My problem is that after i carved all resonances and unpleasant frequencies, my drone starting to sound "soft and weak" comparing to Alio Die's drone. I'm loosing some kind of sound "edge" and become more "amorphic" and shapless. And i don't know what to do to reinforce the shape and get the edge back :(

animapara

  • Newbie
  • *
  • Posts: 10
    • View Profile
Re: Drone/pad EQ-ing.
« Reply #4 on: December 02, 2017, 02:33:27 PM »
Also ... about drones

I heard a lot from various ambient musicians that they do not apply any compression on drone sounds in mixing. But ... in mastering stage? Does drone ambient need a touch of compression in final mastering?

Thanks.

Seren

  • Hero Member
  • *****
  • Posts: 1164
    • View Profile
Re: Drone/pad EQ-ing.
« Reply #5 on: December 03, 2017, 08:12:33 AM »
I suppose I play around with a sound until it is how I want it to sound - whether that is EQ or anything else.
I have used comb and other filters and set the parameters slightly differently for left and right channels.
I have filtered out unwanted prominent frequencies - but also filtered out frequencies until the sound left is seesawing on the edge of pleasant - depends on what I want the music to do. Fractured has some pretty intense/harsh sounds in.
Sometimes I copy the tracks and do notch passes - and then mix them back together - so the end sound has most of the original, but somehow faded, like an old manuscript.....

stargazer

  • Full Member
  • ***
  • Posts: 177
    • View Profile
Re: Drone/pad EQ-ing.
« Reply #6 on: December 03, 2017, 10:36:20 PM »
I've attached one example of drone i'm aiming to recreate: https://www.dropbox.com/s/a6jbxb8zbafurtx/Sound%201.mp3?dl=0 It's excerpt of a track from Alio Die album "They Grow Layers of Life Within". This type of drones i call "lightweighted" (it's usual for drones that Stefano does) because it hasn't too much of low-end. If you look in spectro analyzer it has rarely something below 100-120 Hz.

My problem is that after i carved all resonances and unpleasant frequencies, my drone starting to sound "soft and weak" comparing to Alio Die's drone. I'm loosing some kind of sound "edge" and become more "amorphic" and shapless. And i don't know what to do to reinforce the shape and get the edge back :(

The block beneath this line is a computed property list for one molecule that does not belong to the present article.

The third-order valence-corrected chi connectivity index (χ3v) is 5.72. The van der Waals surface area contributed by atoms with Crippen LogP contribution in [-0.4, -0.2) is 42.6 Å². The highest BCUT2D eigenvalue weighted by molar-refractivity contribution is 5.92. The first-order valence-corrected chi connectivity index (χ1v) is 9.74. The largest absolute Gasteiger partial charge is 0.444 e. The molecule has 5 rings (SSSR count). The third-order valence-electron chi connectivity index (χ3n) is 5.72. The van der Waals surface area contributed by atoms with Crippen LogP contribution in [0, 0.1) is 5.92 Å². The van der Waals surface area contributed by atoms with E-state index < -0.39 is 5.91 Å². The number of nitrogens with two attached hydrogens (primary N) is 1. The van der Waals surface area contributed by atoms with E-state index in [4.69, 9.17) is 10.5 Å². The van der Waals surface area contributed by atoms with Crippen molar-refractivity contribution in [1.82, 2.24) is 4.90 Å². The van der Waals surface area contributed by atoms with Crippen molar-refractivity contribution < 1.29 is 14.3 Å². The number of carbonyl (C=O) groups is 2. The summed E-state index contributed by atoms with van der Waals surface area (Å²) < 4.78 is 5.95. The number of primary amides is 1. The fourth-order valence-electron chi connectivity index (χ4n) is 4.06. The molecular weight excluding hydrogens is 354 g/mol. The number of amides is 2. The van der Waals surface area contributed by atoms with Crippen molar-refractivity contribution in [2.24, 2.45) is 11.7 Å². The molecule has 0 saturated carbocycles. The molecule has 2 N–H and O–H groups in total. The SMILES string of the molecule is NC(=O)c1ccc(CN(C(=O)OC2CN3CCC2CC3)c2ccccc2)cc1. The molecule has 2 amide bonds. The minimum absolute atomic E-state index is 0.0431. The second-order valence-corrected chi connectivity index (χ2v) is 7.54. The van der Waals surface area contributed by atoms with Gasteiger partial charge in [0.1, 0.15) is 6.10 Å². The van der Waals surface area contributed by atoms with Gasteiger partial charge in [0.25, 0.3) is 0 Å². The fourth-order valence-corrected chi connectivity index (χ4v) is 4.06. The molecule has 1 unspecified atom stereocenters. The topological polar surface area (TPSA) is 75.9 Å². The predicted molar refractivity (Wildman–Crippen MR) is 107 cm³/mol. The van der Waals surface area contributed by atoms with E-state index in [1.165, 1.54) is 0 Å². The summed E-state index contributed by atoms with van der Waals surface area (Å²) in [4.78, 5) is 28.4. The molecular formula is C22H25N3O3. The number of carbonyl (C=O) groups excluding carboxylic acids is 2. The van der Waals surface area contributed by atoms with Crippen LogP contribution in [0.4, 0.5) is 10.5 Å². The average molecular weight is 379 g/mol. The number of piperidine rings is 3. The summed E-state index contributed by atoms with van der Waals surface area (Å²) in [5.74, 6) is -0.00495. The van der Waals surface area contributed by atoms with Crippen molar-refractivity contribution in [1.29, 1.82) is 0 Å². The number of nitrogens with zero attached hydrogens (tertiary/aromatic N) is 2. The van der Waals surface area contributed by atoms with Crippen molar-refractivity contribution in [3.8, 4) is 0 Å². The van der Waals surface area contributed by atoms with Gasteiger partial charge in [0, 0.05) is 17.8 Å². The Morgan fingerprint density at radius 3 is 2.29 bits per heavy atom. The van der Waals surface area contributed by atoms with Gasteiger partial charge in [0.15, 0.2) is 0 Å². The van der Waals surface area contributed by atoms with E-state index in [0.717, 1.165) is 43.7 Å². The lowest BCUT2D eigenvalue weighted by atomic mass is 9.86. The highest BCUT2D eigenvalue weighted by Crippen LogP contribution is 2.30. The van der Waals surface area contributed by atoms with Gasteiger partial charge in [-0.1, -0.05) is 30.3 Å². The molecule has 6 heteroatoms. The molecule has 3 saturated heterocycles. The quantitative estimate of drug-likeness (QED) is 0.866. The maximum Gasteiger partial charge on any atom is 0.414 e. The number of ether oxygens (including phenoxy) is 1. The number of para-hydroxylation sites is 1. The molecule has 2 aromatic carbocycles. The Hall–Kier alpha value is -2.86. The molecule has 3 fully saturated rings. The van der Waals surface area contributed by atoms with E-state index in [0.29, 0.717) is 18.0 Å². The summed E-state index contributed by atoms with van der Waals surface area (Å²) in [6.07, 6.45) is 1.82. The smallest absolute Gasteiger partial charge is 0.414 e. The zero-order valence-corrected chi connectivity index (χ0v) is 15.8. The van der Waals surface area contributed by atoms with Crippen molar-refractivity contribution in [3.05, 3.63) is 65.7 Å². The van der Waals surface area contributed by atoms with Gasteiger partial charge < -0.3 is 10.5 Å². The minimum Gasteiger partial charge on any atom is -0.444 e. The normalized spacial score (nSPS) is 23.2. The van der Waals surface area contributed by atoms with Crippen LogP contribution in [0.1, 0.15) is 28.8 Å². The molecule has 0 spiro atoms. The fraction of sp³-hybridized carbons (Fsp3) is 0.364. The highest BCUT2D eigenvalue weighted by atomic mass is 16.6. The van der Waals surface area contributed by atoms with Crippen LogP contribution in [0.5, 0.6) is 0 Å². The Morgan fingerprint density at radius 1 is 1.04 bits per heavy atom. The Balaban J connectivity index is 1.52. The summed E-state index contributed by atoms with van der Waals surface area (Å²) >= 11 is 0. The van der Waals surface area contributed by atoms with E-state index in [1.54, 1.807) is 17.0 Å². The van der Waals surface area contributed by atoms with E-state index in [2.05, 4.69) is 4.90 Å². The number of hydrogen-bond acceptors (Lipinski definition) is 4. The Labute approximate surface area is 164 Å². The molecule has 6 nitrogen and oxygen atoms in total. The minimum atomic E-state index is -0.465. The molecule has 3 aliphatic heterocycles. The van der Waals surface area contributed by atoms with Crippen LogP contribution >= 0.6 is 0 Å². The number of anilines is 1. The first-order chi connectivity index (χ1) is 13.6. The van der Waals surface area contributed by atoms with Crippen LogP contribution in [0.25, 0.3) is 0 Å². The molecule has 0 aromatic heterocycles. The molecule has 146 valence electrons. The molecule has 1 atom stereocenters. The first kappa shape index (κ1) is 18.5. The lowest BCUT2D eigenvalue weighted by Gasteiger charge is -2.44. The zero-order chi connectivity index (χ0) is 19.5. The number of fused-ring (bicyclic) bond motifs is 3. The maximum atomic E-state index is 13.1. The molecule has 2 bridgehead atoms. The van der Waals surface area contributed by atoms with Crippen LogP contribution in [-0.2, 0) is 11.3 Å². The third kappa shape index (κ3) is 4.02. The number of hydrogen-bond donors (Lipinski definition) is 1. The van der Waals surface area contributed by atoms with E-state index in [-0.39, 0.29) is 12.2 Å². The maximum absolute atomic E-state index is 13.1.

To keep the shape, you have to work at the source. Not after the reverb with a drone or pad. Drones and Pad sounds often have effects, then work on the source sound first.

Also ... about drones

I heard a lot from various ambient musicians that they do not apply any compression on drone sounds in mixing. But ... in mastering stage? Does drone ambient need a touch of compression in final mastering?

Thanks.

I never use compression, but that's my style, not a general formula. I just recommend not overdoing it. Especially Ambient is so quiet that too much compression becomes audible. I have heard a lot of ambient that was compressed too hard in the mastering process, not nice!

animapara

  • Newbie
  • *
  • Posts: 10
    • View Profile
Re: Drone/pad EQ-ing.
« Reply #7 on: December 24, 2017, 01:44:23 PM »

To keep the shape, you have to work at the source. Not after the reverb with a drone or pad. Drones and Pad sounds often have effects, then work on the source sound first.


It's not that easy to me ...

Well, i want to do a drone with "flat low end" (means that the drone doesn't have too much of low freq below 120 Hz) I apply a filter which cuts high end and low end below 120 Hz. And now my drone starts to sound weak and losing its "sharpness" and "edge" ... then i boost mid freq to compensate it - and i got unnaturaly "plastic-like" sounding drone :(  That's my problem ... when i cut lows - i got weak, shapless sound ... when i add mid freq - i got plastic :( I don't know where lies a "balance".

In other words i trying to make drone with "flat-bottom" but with no-plastic mid frequencies.